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India Banned E-Cigarettes — But Beedis And Chewing Tobacco Remain Widespread

At a tiny kiosk on a Mumbai lane choked with rickshaws, Chandrabhaan Chaurasia is selling paan – betel leaves sprinkled with spices. They’re a cheap street snack across South Asia.

Chaurasia, 51, spreads a leaf with spicy herbal paste and then sprinkles it with dried tobacco. He folds the leaf into an edible little parcel, and sells it for 8 rupees — about $0.11. He also sells single-serving packs of chewing tobacco. Another kiosk nearby sells hand-rolled leaf cigarettes, called beedis.

India banned electronic cigarettes last month. With about 100 million smokers, India has the second-largest smoking population in the world, after China. Amid global reports of deaths and illnesses linked to vaping, India decided to ban e-cigarettes preventatively. They had yet to become popular.

But other forms of tobacco already are. In fact, twice as many Indians (about 200 million) use smokeless tobacco — like paan or chewing tobacco — than cigarettes. That’s the most in the world. Those products are harder to regulate because they’re mostly sold at street kiosks, for a fraction of the price of cigarettes.

Chaurasia’s tobacco kiosk is right outside Tata Memorial Hospital, one of the best cancer research facilities in India. Inside the hospital, Dr. Gauravi Mishra, a preventative oncologist, sees the harmful effects of those tobacco products on a daily basis.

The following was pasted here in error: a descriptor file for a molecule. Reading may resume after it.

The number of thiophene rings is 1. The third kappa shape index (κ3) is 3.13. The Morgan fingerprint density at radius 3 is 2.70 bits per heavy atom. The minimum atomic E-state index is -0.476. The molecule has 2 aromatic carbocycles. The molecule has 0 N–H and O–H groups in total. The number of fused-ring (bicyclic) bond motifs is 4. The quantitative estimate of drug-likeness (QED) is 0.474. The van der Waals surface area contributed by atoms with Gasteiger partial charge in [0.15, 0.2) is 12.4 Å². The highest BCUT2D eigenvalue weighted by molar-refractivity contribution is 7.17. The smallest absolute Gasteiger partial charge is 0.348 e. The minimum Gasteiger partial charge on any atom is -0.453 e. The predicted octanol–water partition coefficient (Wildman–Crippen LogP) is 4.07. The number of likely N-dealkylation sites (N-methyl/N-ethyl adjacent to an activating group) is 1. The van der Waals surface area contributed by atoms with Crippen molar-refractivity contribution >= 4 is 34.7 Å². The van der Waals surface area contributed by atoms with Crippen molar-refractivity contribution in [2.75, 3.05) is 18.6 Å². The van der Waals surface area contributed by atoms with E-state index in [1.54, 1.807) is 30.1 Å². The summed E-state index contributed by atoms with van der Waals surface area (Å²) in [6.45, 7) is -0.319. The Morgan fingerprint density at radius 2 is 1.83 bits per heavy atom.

“India has the highest number of oral cavity cancers. In fact, one-third of the global burden comes from only one country — and that’s India,” Mishra notes.

In the United States, oral cavity cancer represents 3% of all malignancies. But in India, it accounts for over 30% of all cancers.

When NPR visited her office, Mishra had just biopsied a boil inside the mouth of a patient who’s been chewing tobacco for 10 years.

“I had some idea that it was bad, but I didn’t know it could be so serious,” says Madhukar Patil, 42, his mouth filled with sterile gauze.

Patil is waiting for results to determine whether he has oral cancer. A father of two, he vows to quit tobacco now, for good.

“I realize now that if you want to be there for your family and enjoy precious moments with them, then you must leave this bad habit,” Patil says.

More than one in five Indians over the age of 15 uses some form of smokeless tobacco. (The figure is nearly one-third for men.) Poor laborers often chew tobacco as a stimulant, like chewing gum, to kill their appetite. Some even use tobacco ash as toothpaste. Patil used to chew gutka, a mixture of granular tobacco, betel nuts and spices.

Part of the problem is awareness.

“If someone is smoking, they might be looked down upon. But smokeless tobacco is culturally accepted. If you visit any rural area, people will greet you with paan,” Mishra says.

Another part of the problem is packaging.

Indian law requires cigarette companies to print health warnings on cigarette packs. Often, they carry graphic photos of tobacco-related tumors. So people know that smoking cigarettes is bad.

But other tobacco products are sold loose. Hand-rolled leaf cigarettes, or beedis, are green. They look organic. And they’re seven to eight times more common in India than conventional cigarettes, according to the World Health Organization.

Beedis also provide a livelihood to millions of mostly female, first-time workers.